How to Graft Hibiscus Plants

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Things You'll Need

  • Sharp grafting knife

  • Grafting wax

  • String or grafting tape

  • Plastic bag

You can create strong, resilient hibiscus plants through grafting.

Grafting is a common method for propagating woody plants such as hibiscus. One reason for grafting a hibiscus is to use the root system of a strong variety to help support the growth of a less hardy variety. It is also a much faster way to grow new plants than starting with seeds. There are many methods for grafting plants. Some are quite involved and require a lot of skill and practice to perfect, so it's no wonder that many gardeners are leery of trying it. Fortunately, the grafting method used for hibiscus is a simple one and hibiscus plants are not very fussy. Grafting a hibiscus is usually successful even if the technique isn't perfect.

Step 1

Identify the root stock, the hibiscus that will be planted in the ground, and the scion, the hibiscus cutting that will be grafted onto the root stock.

Step 2

Select a healthy stem on the root stock that is about the same thickness of your scion cutting. Cut it back to the ground until there are only about 4-6 inches of it above ground.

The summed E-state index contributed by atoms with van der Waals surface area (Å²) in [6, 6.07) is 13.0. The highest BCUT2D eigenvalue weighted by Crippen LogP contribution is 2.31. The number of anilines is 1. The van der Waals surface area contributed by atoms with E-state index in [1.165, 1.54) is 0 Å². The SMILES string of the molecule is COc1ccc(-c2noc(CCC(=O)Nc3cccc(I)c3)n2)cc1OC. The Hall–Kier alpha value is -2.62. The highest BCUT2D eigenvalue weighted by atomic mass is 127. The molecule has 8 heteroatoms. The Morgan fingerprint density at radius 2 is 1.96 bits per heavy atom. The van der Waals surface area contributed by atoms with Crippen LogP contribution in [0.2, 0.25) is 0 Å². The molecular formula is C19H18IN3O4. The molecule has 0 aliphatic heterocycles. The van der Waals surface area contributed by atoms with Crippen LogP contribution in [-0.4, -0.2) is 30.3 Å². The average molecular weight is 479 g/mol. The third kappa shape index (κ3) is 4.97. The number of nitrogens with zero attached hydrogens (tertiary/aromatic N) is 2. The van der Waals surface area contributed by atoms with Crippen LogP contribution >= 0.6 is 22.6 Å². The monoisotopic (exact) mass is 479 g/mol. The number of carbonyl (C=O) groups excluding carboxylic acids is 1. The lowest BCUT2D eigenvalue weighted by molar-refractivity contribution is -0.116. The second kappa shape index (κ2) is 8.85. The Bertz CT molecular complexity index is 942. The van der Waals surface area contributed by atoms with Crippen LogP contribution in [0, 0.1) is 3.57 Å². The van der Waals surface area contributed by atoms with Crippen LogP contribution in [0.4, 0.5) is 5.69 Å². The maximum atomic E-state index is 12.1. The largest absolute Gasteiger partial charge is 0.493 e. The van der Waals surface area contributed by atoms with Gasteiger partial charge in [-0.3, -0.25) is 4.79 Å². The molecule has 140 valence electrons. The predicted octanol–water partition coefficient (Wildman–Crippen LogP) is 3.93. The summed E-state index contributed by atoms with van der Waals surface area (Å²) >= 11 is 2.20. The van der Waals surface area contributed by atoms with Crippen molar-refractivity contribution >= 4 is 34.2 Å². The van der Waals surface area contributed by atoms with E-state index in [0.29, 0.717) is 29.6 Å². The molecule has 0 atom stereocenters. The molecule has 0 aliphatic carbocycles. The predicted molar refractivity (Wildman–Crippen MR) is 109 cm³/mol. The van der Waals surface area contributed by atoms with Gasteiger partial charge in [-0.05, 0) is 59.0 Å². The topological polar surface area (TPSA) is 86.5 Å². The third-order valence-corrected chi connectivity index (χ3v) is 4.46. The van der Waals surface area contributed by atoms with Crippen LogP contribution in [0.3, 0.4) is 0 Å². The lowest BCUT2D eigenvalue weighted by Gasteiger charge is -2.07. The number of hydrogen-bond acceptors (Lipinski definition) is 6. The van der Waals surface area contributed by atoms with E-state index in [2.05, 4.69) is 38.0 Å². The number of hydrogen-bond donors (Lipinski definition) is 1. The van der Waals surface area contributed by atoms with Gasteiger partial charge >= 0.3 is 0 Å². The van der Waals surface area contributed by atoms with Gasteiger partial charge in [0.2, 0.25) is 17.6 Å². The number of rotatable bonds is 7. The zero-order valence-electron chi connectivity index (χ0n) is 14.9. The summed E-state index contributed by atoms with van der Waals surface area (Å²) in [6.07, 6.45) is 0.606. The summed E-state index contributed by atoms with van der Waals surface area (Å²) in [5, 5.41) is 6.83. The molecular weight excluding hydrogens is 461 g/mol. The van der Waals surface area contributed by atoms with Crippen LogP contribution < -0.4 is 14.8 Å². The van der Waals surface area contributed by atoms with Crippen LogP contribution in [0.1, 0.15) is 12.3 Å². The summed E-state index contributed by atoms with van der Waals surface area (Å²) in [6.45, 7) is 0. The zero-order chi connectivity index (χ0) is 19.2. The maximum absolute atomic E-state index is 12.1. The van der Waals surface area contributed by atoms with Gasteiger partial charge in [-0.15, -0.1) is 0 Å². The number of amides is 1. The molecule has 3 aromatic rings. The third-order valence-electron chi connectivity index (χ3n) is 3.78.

Step 3

Cut the root stock with a slanted upward cut so that the pointed edge of the cut rootstock is skyward and the total length of the cut is about 2 inches.

Step 4

Cut the scion in the opposite way so that it mirrors the cut you made in the root stock; cut it downward so that the pointed tip of the cut scion will point towards the ground and the total length of the cut is the same as the one you made on the root stock.

Step 5

Fit the cut edge of the scion against the cut edge of the rootstock so that as much of the exposed cambium (the inner layers of the stems) of each hibiscus as possible is touching.

Step 6

Secure the graft with grafting wax and strengthen the graft with grafting tape or string to hold the scion firmly against the root stock.

Step 7

Cover the grafted section with a clear plastic bag for two weeks, being sure to keep the scion moist and the rootstock watered as normal.


Grafting will be most successful as the dormant season ends, which could be late winter or early springtime depending on where you live.


The scion should have two or three buds on it when you select it. Be sure it does not dry out between the time you cut it and the time you graft it onto the root stock.